Bonaparte excelled at math, and had a chess-like mind that was brilliant at anticipating opponents and calculating likely outcomes, particularly on the battlefield. His ability to mass the most troops at the critical moment was the result of months of prodigious preparatory work, calculation, logistics, and self-discipline. He wanted ministers who could count.
He wouldn’t have tolerated Trump’s vagueness because he despised wishful or magical thinking by his officers. He would have demanded, “What kind of wall, at what length, height, and width, of which materials, at what cost, built by whom, maintained at what expense, manned by how many troops, for how long, to what measurable goal?”
Trump has a celebrity’s instincts, Napoleon those of the artilleryman. Trump knows how to dominate a news cycle; Napoleon dominated Europe.
Trump certainly has energy, but many colleagues have questioned his ability to concentrate long on complex subjects. Napoleon was the opposite, prying into every corner of his empire’s affairs and working closely on complex legal documents such as the Napoleonic Code. Like Hillary Clinton he was a wonk for detail: and like Clinton, sometimes too much so.
While Bonaparte was a curious mishmash of progressive and reactionary, he did claim he was exporting French revolutionary ideals with the bayonet, replacing heredity with merit. He envisioned a unified Europe under his command. He opened Jewish ghettos. He brought printing presses to Egypt to print the Koran. He courted intellectuals. He brought back the Catholic Church to France after the Revolution, while trimming its powers.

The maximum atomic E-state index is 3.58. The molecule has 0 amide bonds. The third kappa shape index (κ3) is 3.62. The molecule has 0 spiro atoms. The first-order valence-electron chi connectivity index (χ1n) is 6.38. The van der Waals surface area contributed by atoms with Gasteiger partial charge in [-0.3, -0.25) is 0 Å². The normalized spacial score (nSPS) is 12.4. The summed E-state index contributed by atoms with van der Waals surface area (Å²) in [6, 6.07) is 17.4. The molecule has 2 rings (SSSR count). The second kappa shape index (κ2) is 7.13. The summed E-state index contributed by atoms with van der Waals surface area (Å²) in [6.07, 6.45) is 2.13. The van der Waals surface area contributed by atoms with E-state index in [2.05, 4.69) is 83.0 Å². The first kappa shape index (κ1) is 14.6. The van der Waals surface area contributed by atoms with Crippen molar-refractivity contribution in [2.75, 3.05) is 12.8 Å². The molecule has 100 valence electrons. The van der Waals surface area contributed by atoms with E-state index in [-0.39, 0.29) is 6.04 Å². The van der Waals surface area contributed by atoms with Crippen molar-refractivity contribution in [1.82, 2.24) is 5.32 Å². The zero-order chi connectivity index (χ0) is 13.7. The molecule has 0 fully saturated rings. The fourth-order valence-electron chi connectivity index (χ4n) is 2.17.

He was a builder of public works and a fiscal reformer.
Trump is a developer with large buildings to his credit. But so far, he has been more defined by the anger of his followers than a clear vision of an alternate America.
Of the two, Napoleon had by far the more extraordinary rise. Bonaparte’s father died when he fourteen, and his only help to his son was securing him a place in French boarding schools. Napoleon was a truly self-made man, a Corsican rustic who was a second lieutenant at sixteen, a brigadier general at twenty-four, dictator of France at thirty and self-crowned emperor at thirty-five.
Trump, 70, reportedly got a million dollars from his developer father to start his business and ultimately inherited another $40 million. Not only has his indebtedness led to repeated bankruptcies in his web of holdings, but the National Journal has calculated that Trump would have earned more by investing his inheritances in a simple stock index fund than he has as a real estate developer.
Superficially, Trump takes on some of the trappings of Napoleon. Substantially, his achievements and victories do not remotely approach Bonaparte’s.
Yes, the same could be said of Hillary Clinton. But she doesn’t make the strongman promise of being a sole savior, emphasizing instead the strength of unity. Dogged, earnest, and less charismatic than either man, she is deliberately and consciously the opposite of a Napoleon – except that, like Bonaparte, she perseveres.
What Trump would really do as president remains a mystery, given the impracticality and vagueness of his glib promises. But in terms of genius, work ethic, tenacity, experience, or achievement, he’s no Napoleon either.
He plays the role of the strongman, but with none of the credentials.